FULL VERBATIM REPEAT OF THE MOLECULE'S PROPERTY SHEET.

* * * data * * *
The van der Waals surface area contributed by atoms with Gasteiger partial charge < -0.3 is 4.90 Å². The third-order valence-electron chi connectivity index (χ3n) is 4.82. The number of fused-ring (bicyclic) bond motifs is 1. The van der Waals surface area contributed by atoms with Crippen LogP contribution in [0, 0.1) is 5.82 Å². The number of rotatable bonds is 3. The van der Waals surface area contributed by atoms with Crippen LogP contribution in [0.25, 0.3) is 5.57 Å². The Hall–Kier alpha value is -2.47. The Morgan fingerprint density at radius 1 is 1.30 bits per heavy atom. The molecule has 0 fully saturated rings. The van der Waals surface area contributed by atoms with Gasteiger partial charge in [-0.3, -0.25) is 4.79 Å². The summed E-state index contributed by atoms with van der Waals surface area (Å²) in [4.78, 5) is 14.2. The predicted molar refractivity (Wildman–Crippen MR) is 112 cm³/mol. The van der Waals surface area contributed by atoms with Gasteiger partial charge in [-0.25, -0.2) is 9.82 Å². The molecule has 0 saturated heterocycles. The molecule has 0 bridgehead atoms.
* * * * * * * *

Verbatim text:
The van der Waals surface area contributed by atoms with Gasteiger partial charge < -0.3 is 4.90 Å². The third-order valence-electron chi connectivity index (χ3n) is 4.82. The number of fused-ring (bicyclic) bond motifs is 1. The van der Waals surface area contributed by atoms with Crippen LogP contribution in [0, 0.1) is 5.82 Å². The number of rotatable bonds is 3. The van der Waals surface area contributed by atoms with Crippen LogP contribution in [0.25, 0.3) is 5.57 Å². The Hall–Kier alpha value is -2.47. The Morgan fingerprint density at radius 1 is 1.30 bits per heavy atom. The molecule has 0 fully saturated rings. The van der Waals surface area contributed by atoms with Gasteiger partial charge in [-0.3, -0.25) is 4.79 Å². The summed E-state index contributed by atoms with van der Waals surface area (Å²) in [4.78, 5) is 14.2. The predicted molar refractivity (Wildman–Crippen MR) is 112 cm³/mol. The van der Waals surface area contributed by atoms with Gasteiger partial charge in [-0.25, -0.2) is 9.82 Å². The molecule has 0 saturated heterocycles. The molecule has 0 bridgehead atoms.